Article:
A handful of soil in Lamont, California. Credit: Gary Coronado / Los Angeles Times via Getty Images
Is a State Program to Foster Sustainable Farming Leaving Out Small-Scale Growers and Farmers of Color?
Jan 4, 2022 at 12:20pm
After a heavy rain, Steven Cardoza can walk through his 300 acres of organic raisin grapes near Fresno and emerge with clean boots. His soil soaks up water like a sponge, barely a mud puddle in sight—a sign of healthy soil, Cardoza said.
The third-generation farmer is committed to regenerative agriculture and two years ago, he eagerly applied for and received a grant from California’s Healthy Soils Program to further practices like planting cover crops and composting.
Offered through the California Department of Food and Agriculture’s Office of Environmental Farming and Innovation, the Healthy Soils Program is among a suite of programs that provide incentives for sustainable farming practices, and the HSP is the first state-led project to offer financial awards to adopt soil health as a way to reduce greenhouse gases and increase carbon sinks. Jeanne Merrill, policy director for the California Climate and Agriculture Network, calls it, “groundbreaking.”
But Cardoza has since become disillusioned with the program, also known by its acronym, HSP.
“It’s modeled after large-scale, monoculture agriculture,” said Cardoza. He added that the program is “massively disadvantageous” to small-scale farmers with diversified operations, as well as to those who can’t speak English fluently, while big, well-resourced operations can easily take advantage of it.
Cardoza is among many sustainable agriculture advocates who say that barriers in the program must be addressed.
“It’s the law,” said Ruth Dahlquist-Willard, a small farms advisor with the University of California Cooperative Extension in Fresno.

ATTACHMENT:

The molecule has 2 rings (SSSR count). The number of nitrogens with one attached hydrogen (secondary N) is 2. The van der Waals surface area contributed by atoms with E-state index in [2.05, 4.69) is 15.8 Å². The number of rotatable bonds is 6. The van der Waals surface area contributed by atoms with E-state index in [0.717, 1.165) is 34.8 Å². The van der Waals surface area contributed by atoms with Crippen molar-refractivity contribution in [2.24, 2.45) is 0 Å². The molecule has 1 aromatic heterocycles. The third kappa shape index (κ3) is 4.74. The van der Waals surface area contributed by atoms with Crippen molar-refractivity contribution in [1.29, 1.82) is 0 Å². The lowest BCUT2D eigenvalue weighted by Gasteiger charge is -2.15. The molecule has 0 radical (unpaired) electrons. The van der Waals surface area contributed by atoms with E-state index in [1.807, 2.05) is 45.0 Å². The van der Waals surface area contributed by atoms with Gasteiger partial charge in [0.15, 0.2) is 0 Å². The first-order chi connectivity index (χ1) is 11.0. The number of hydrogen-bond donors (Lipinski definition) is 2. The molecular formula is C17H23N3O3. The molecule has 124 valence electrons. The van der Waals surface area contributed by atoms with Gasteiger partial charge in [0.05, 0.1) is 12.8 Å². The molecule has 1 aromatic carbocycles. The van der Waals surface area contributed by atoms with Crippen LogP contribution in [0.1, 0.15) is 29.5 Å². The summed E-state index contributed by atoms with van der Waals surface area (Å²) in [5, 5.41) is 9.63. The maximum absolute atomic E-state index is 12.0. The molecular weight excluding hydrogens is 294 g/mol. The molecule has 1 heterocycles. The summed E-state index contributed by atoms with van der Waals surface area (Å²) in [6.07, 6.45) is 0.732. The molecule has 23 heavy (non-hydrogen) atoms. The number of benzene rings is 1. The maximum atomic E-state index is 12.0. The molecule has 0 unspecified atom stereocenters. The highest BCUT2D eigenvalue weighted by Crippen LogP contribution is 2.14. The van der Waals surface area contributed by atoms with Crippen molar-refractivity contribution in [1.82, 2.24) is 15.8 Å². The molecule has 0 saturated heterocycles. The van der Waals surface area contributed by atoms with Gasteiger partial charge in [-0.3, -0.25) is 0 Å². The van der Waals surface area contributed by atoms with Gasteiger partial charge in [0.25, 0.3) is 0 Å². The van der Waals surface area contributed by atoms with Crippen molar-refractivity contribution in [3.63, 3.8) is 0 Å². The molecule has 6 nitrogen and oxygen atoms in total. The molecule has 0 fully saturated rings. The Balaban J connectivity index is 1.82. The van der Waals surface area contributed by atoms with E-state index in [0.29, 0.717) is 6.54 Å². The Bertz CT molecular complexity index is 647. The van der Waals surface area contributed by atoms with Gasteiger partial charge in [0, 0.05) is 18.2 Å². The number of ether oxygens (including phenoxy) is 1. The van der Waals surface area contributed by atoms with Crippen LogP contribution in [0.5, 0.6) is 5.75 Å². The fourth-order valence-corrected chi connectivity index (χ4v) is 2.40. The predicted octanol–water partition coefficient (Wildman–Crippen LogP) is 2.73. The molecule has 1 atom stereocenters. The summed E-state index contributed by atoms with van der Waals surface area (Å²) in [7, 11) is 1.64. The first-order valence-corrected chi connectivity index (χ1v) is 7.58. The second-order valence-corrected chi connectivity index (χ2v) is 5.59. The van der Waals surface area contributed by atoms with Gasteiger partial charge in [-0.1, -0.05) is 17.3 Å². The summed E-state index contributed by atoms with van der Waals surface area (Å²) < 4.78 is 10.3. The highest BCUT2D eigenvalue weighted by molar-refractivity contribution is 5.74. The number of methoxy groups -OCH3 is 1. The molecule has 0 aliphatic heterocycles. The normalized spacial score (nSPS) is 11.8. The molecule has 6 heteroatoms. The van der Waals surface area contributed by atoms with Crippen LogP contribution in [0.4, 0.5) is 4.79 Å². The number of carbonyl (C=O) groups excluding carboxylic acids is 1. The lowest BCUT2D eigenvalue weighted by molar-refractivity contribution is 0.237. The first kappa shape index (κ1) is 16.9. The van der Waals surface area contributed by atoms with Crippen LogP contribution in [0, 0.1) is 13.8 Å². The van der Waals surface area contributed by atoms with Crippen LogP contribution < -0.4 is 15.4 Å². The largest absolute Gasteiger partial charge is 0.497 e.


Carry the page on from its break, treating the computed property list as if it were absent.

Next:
The Farmer Equity Act, passed in 2017 requires the California Department of Food and Agriculture, the department that administers the healthy soils program, to ensure the inclusion of farmers and ranchers who have been subjected to racial, ethnic or gender discrimination, including African Americans, Hispanics, Asian Americans and women, when developing programs or policies. The bill categorizes this group as “socially disadvantaged.”
About 37 percent of California farmers are women, and 19 percent of the state’s farm operators are farmers of color, but that percentage may be undercounted, according to the California Climate and Agriculture Network (CalCAN.)
While the state agriculture department reserves 25 percent of its funds for socially disadvantaged farmers, and last year awarded 27 percent of its grants to this group, many advocates familiar with the soil health program said it needs to better prioritize this population. A recent CalCAN analysis found another climate smart agriculture program had distributed 42 percent of their funds to the historically underserved population.
A first-come, first-serve award system may be partly to blame, as larger operations with office staff or money to hire a grant writer have been able to secure money more quickly. “Those farmers who have fewer resources, and often those were farmers of color, got in their applications later. But the money was already gone,” said CalCAN’s Merrill.
For the first four years, the program was primarily funded by money generated from the auction of greenhouse gas emission allowances in the state’s cap-and-trade program. But this proved an unsteady source of income and this year, California dedicated general fund dollars to the program.
Continue reading the article from Inside Climate News here.